Director: Michael Haneke
Starring: Jean-Louis Trintignant, Isabelle Huppert, Mathieu Kassovitz
Length: 1hr 47m
This review comes from the Leeds International Film Festival 2017.
Happy End is the latest work from Europe’s arthouse director Michael Haneke. With previous titles such as Caché (2005), The White Ribbon (2009), and Amour (2012) to his name, it will not be surprising to hear that Happy End is a film that has a lot to say; yet, in respect for its audience, it chooses very carefully how to say it. Spoon-fed social and political commentary this is not, and those searching for such things would benefit from looking elsewhere.
The story follows a wealthy French family and explores the dynamics of their relationships with one another in the aftermath of an industrial accident. It is at its core a family drama; the stresses and strains of everyday life are poked and prodded and revealed to the audience. There’s no evaluative statement assigned to said dynamics, rather the audience is encouraged to think it through for themselves: What is going on? Who is affected? Why should I care? The tone is primarily dark and dour though it is in many ways Haneke’s funniest film (which isn’t saying much at all). There is indeed something suitably unnerving in watching a master craftsman take us from genuine laughter to stunned silence in a heartbeat. Uncomfortable theatre experience – check.
Haneke, as ever, showcases his ability to squeeze excellent performances out of his all-age ensemble cast. Jean-Louis Trintignant (Amour) plays the senile grandfather with aplomb, providing at once the tragic and comedic undertones of the character simply with his facial expressions and line delivery. This is matched by Fantine Harduin’s performance as Eve, the tech-savvy granddaughter whose unwavering, expressionless face serves to challenge our expectations of someone her age. Likewise, Mathieu Kassovitz and Isabelle Huppert produce compelling work as brother and sister, as does Franz Rogowksi as the whiny son of Huppert’s character who has an extraordinarily memorable scene that encapsulates his character to a tee.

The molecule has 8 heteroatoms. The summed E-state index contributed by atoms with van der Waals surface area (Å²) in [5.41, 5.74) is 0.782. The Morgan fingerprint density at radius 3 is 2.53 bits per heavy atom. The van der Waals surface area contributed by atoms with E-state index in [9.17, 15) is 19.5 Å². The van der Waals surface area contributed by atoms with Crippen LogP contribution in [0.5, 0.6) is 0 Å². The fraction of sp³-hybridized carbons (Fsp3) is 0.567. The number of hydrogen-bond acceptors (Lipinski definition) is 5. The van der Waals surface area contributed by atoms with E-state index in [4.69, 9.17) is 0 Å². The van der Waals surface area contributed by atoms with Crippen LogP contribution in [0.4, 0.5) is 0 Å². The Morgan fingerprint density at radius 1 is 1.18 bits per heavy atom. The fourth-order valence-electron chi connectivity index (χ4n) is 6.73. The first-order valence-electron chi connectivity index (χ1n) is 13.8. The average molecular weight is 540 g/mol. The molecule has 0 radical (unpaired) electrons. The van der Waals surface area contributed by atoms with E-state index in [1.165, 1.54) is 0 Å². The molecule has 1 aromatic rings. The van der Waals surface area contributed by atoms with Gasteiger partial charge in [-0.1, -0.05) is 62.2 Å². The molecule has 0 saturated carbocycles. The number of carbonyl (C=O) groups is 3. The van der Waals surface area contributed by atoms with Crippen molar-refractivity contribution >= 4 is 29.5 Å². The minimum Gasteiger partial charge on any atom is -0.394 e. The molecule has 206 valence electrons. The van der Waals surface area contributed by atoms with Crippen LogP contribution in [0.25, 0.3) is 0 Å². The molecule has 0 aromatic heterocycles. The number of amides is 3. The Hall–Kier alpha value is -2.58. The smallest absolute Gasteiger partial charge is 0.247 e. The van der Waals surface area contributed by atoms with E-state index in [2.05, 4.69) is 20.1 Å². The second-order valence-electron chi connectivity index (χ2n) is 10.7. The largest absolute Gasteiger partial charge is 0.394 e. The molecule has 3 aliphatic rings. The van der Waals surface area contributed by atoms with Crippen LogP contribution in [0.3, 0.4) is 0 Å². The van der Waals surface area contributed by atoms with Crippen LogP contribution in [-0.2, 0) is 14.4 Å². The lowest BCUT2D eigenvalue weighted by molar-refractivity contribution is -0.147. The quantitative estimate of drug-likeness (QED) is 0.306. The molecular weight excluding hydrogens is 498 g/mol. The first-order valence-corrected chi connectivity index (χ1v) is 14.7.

[The] feature of a true ensemble cast provides us with a space to reflect on our proclivity for generic narrative and character expectations.
The fact that there is no main character may be unpalatable for some. As the audience, we are given the opportunity to choose which character or characters resonate with us the most and may therefore rue their lack of story spotlight and embellishment. However, this feature of a true ensemble cast provides us with a space to reflect on our proclivity for generic narrative and character expectations. So, for example, even though Toby Jones’ performance was enjoyable and it would have been nice to have seen more of him and his character, the fact that his screentime is limited gives the chance to think more thoroughly about his part in the overall narrative and to examine more deeply my own reaction to his character.
Haneke does a similar thing with social media in this film; using it as a tool to convey the story to the audience whilst at the same time challenging our own use of social media, specifically our attitude towards it and consumption of it. This is the great strength of Happy End, it is a film that is unafraid to respectfully call-out its audience and challenge us in our comfy theatre seats to think. Though it lacks the emotional heft of Amour, you will still leave the theatre with a curious empty feeling inside. A happy end? That’s for you to decide.